The role of laser wavelength in atomic force microscopy (AFM) tip-enhanced laser ablation was studied using an apertureless tip and a nanosecond pulsed laser. An optical parametric oscillator (OPO) laser wavelength tunable from 410 to 2400 nm was used to irradiate a gold-coated silicon AFM probe held 15 nm above the surface of an anthracene film. The absorption of laser energy by the tip at 532 nm is sufficient to melt the gold coating and increase the diameter of the tip from about 100 nm to approximately 1 µm. The ablation crater volume was measured and found to have a maximum at 500 nm and an approximately linear drop to 800 nm. Craters could not be produced between 800 and 1200 nm and the crater was slightly smaller at 450 nm compared to 500 nm. A crater rim was observed with a volume comparable to that of the crater but lower density. The mechanism of ablation is postulated to be the result of energy absorption by the tip through plasmon resonance of the gold coating followed by melting of the anthracene by ballistic, contact, or radiative heating of the anthracene film.

Pulsed Valve Matrix-assisted Ionization

DOI: 10.1039/C7AN00489C

PV MAI Schematic
Pulsed valve matrix assisted ionization schematic.

We have developed a new ionization approach for matrix-assisted ionization with high temporal resolution using an electrically actuated pulsed valve. Matrix and analyte samples are deposited on a thin metal foil and placed at the inlet of an ambient ionization mass spectrometer. When the pulsed valve is actuated, a short puff of high pressure gas impinges on the foil and ejects particulate from the sample on the opposite side. Highly charged ions are formed from the particles at the mass spectrometer inlet. Using this source, multiply charged protein ions are produced within a selectable 4 second time window.

Systematic assessment of surfactants for matrix-assisted laser desorption/ionization mass spectrometry imaging

Analytica Chimica Acta, Volume 963, 22 April 2017, Pages 76–821. Banstola, B., Grodner, E.T., Cao, F., Donnarumma, F., Murray, K.K.: Systematic assessment of surfactants for matrix-assisted laser desorption/ionization mass spectrometry imaging. Anal. Chim. Acta. 963, 76–82 (2017).

Systematic assessment of surfactants
Systematic assessment of surfactants for matrix-assisted laser desorption/ionization mass spectrometry imaging , Analytica Chimica Acta, Volume 963, 22 April 2017, Pages 76–82

A systematic method for evaluation of MALDI profiling and imaging was developed and applied to the use of three surfactants, sodium dodecyl sulfate (SDS), Triton X-100, and Tween 20, on rat brain tissue. For profiling studies, mass spectra were acquired from regular arrays of spots with manually deposited surfactant and matrix. The studies recorded the total number of peaks in the mass spectra from 2 to 20 kDa and compared the number of peaks and peak intensities with and without surfactant. It was found that SDS decreases the total number of peaks at all concentrations but does lead to an increase in the number of peaks below 5 kDa. Triton X-100 at 0.05% concentration yielded the highest number of peaks and highest number of new peaks, with the best results above 5 kDa. Correlation of the increase in signal with the estimated hydrophobicity suggests that Triton X-100 improves mass spectrometry quality through an increase in the intensity of hydrophobic protein peaks. Tween 20 provided good performance at 0.05% concentration across all mass ranges. For imaging studies, multiple images were obtained and the integrated intensity ratio for images obtained with and without surfactant was compared for 10 selected peaks. It was found that SDS tends to degrade imaging performance whereas Triton X-100 and Tween 20 improved performance compared to no surfactant, especially above 7 kDa.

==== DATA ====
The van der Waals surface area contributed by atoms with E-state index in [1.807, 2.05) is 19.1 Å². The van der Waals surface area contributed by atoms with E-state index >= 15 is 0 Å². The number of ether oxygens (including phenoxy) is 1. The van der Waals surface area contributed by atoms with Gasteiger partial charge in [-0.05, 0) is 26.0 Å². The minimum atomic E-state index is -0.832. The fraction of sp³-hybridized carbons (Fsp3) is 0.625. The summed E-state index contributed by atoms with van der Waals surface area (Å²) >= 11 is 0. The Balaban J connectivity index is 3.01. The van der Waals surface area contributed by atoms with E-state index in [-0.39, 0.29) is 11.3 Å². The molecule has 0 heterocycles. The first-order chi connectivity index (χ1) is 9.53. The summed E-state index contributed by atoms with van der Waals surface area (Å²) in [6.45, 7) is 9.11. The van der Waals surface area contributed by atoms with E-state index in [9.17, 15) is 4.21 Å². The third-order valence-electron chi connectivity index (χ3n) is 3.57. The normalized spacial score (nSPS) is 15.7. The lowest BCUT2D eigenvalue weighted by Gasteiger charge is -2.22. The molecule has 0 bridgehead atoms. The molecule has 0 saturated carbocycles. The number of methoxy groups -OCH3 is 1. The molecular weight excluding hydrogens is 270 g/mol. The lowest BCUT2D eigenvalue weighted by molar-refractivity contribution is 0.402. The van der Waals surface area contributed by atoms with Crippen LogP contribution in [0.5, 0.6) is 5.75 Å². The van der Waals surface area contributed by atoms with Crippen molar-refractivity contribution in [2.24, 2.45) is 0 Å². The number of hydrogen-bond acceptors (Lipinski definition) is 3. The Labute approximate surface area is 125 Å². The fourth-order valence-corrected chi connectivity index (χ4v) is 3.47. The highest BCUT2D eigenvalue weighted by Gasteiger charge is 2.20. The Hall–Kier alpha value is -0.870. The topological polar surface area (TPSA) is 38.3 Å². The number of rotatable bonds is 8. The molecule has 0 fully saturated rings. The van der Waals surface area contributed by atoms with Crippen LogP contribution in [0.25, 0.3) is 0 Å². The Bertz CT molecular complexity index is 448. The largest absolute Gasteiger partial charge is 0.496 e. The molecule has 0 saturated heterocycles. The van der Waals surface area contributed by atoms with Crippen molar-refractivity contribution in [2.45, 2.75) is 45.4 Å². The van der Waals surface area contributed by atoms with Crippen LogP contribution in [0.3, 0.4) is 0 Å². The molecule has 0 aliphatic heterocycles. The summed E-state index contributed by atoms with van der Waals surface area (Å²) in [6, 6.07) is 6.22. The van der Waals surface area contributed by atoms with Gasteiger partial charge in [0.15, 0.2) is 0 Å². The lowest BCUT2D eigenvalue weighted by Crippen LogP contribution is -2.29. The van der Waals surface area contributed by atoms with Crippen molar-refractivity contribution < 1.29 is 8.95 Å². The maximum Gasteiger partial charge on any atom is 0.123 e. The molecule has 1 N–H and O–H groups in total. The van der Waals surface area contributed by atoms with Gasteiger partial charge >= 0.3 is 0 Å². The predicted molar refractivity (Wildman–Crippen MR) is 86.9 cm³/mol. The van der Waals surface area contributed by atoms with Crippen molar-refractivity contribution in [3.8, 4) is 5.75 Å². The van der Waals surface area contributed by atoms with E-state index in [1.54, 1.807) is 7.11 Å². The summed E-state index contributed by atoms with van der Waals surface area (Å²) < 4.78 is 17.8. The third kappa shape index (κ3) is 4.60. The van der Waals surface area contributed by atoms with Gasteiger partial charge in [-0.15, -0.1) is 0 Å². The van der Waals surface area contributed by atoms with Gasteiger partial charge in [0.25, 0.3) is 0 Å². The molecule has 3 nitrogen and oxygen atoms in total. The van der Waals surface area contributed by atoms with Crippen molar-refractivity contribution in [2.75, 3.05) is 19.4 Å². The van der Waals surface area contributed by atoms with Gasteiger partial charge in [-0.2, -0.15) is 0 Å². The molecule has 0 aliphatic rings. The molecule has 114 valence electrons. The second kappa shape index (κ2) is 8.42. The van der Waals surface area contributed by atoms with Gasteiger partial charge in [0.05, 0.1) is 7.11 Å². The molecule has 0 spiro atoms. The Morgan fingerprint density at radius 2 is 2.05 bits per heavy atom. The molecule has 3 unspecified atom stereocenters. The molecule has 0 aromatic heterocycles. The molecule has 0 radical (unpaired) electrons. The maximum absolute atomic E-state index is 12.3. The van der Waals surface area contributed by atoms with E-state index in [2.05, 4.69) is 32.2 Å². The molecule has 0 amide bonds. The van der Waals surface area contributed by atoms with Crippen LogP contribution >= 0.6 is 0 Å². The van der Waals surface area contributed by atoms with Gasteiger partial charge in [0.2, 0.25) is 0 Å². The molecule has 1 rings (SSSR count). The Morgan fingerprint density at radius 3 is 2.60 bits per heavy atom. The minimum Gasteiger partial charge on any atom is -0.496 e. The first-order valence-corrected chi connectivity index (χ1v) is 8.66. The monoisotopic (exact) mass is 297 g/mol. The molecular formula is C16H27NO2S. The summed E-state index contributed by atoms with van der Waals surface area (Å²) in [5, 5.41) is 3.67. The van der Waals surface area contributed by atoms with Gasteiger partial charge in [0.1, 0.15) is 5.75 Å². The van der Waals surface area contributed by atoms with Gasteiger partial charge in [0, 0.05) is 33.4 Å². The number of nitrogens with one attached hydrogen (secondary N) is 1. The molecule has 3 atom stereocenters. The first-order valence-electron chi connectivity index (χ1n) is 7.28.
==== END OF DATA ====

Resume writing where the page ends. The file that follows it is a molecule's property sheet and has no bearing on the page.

High Resolution Laser Mass Spectrometry Bioimaging

K. K. Murray, , C. A. Seneviratne, and S. Ghorai, “High Resolution Laser Mass Spectrometry Bioimaging” Methods 104 (2016) 118–126; doi:10.1016/j.ymeth.2016.03.002

Mass spectrometry imaging (MSI) was introduced more than five decades ago with secondary ion mass spectrometry (SIMS) and a decade later with laser desorption/ionization (LDI) mass spectrometry (MS). Large biomolecule imaging by matrix-assisted laser desorption/ionization (MALDI) was developed in the 1990s and ambient laser MS a decade ago. Although SIMS has been capable of imaging with a moderate mass range at sub-micrometer lateral resolution from its inception, laser MS requires additional effort to achieve a lateral resolution of 10 lm or below which is required to image at the size scale of single mammalian cells. This review covers untargeted large biomolecule MSI using lasers for desorption/ionization or laser desorption and post-ionization. These methods include laser microprobe (LDI) MSI, MALDI MSI, laser ambient and atmospheric pressure MSI, and near-field laser ablation MS. Novel approaches to improving lateral resolution are discussed, including oversampling, beam shaping, transmission geometry, reflective and through-hole objectives, microscope mode, and near-field optics.

http://mass-spec.lsu.edu/documents/murray_2016.pdf

Laser Ablation Sample Transfer for Localized LC-MS/MS Proteomic Analysis of Tissue

F.Donnarumma and K. K. Murray, Laser ablation sample transfer for localized LC-MS/MS proteomic analysis of tissue, J Mass Spectrom, 2016 51 261-268.

Laser Ablation Sample Transfer for Localized LC-MS/MS Proteomic Analysis of Tissue. J. Mass Spectrom. 2016, 51, 261
Donnarumma, F.; Murray, K. K. Laser Ablation Sample Transfer for Localized LC-MS/MS Proteomic Analysis of Tissue. J. Mass Spectrom. 2016, 51, 261–268.

We have developed a mid-infrared laser ablation sampling technique for nano-flow liquid chromatography coupled with tandem mass spectrometry proteomic profiling of discrete regions from biological samples. Laser ablation performed in transmission geometry was used to transfer material from 50-μm thick tissue sections mounted on a glass microscope slide to a capturing solvent. Captured samples were processed using filter-aided sample preparation and enzymatically digested to produce tryptic peptides for data-dependent analysis with an ion trap mass spectrometer. Comparison with ultraviolet laser capture microdissec- tion from neighboring regions on the same tissue section revealed that infrared laser ablation transfer has higher reproducibility between samples from different consecutive sections. Both techniques allowed for proteomics investigation of different orga- nelles without the addition of surfactants.